9

Current advice for the most efficient way to compare two large result/row sets seems to be to use the EXCEPT operator. This self contained SQL script below gets very inefficient as row sizes increase (change @last values). I have tried to find unique entries in a combined table but with no improvement.

DECLARE @first AS INT, @step AS INT, @last AS INT; 

-- This script is comparing two record sets using EXCEPT
-- I want to find additions from OLD to NEW
-- As number of rows increase performance gets terrible
-- I don't have to use two tables. I could use one combined table but I want the same result as quickly as possible

-- Compare 100 to 110 rows - 0 seconds
-- Compare 1000 to 1010 rows - 1 seconds
-- Compare 10000 to 10010 rows - 16 seconds
-- Compare 100000 to 100010 rows - ABORT after 8 minutes (tables are populated in 18 seconds)

DECLARE @temptableOLD TABLE ([Result1] int);
SET @step = 1;  SET @first = 1; SET @last = 100000
WHILE(@first <= @last) BEGIN INSERT INTO @temptableOLD VALUES(@first) SET @first += @step END

DECLARE @temptableNEW TABLE ([Result1] int);
SET @step = 1;  SET @first = 1; SET @last = 100010
WHILE(@first <= @last) BEGIN INSERT INTO @temptableNEW VALUES(@first) SET @first += @step END

select * from @temptableNEW
except
select * from @temptableOLD
8

EXCEPT implies a DISTINCT operation.

I would use NOT EXISTS if this is not actually required.

However the problem you are having is likely that you are getting a nested loops on an unindexed table due to the poor cardinality estimates associated with table variables.

select * from @temptableNEW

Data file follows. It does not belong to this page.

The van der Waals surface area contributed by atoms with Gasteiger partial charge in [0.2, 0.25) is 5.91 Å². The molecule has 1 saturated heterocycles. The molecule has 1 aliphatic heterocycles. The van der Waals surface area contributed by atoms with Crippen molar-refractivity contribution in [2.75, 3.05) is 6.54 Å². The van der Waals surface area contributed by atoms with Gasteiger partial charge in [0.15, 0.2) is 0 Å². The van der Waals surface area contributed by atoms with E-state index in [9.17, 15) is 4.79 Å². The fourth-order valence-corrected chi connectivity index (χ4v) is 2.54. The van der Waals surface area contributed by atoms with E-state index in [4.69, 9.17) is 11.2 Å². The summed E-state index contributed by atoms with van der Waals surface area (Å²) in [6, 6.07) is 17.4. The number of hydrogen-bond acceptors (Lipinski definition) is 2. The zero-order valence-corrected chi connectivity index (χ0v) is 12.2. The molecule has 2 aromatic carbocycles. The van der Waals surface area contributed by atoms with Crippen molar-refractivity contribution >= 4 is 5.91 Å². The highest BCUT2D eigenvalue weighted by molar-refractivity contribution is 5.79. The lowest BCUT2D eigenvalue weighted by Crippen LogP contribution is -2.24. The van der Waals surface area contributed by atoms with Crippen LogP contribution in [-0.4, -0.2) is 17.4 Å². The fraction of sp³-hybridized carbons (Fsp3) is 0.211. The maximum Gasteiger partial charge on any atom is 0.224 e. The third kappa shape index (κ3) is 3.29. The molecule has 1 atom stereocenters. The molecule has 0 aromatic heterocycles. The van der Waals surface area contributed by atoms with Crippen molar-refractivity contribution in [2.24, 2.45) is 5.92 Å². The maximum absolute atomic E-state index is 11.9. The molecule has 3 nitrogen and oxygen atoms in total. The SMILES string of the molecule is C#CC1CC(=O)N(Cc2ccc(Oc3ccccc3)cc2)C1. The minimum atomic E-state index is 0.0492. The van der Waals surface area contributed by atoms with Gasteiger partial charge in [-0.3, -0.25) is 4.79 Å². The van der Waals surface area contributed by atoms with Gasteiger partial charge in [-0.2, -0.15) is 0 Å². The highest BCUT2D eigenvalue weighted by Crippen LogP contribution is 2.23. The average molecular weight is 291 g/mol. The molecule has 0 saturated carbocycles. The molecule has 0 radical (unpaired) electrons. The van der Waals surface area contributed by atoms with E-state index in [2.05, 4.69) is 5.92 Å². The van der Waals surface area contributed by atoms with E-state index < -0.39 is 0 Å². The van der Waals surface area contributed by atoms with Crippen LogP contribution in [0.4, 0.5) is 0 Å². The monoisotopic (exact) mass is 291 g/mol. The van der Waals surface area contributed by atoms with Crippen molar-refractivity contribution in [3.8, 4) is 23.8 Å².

except
select * from @temptableOLD
OPTION (RECOMPILE)

Will be able to take account that the tables have 100K rows each and give a different plan.

In SQL Server 2012 you can only add indexes to table variables via constraints. If the values are unique you could use

DECLARE @temptableOLD TABLE ([Result1] int UNIQUE CLUSTERED);

to add an index. If done on both tables the plan (after the recompile hint is added) will likely use a merge join instead. Without any indexes I would expect a hash join.

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  • Thank you Martin. This is the answer. OPTION (RECOMPILE) helped (100,000 in 5 minutes), but UNIQUE CLUSTERED on both tables made the big improvement (100,000 in 7 seconds!!!). I only created these tables to demonstrate a real life problem where I have no control over the table indexing on two different SQL servers, but I will manage it through such table variables. – Will Healey Dec 27 '15 at 8:48
  • 4
    @WillHealey #temp tables have a lot of advantages over table variables (statistics, parallelism, more flexible indexing) so if you aren't using this in a context where you are restricted to Table variables you could try those too. – Martin Smith Dec 27 '15 at 8:57

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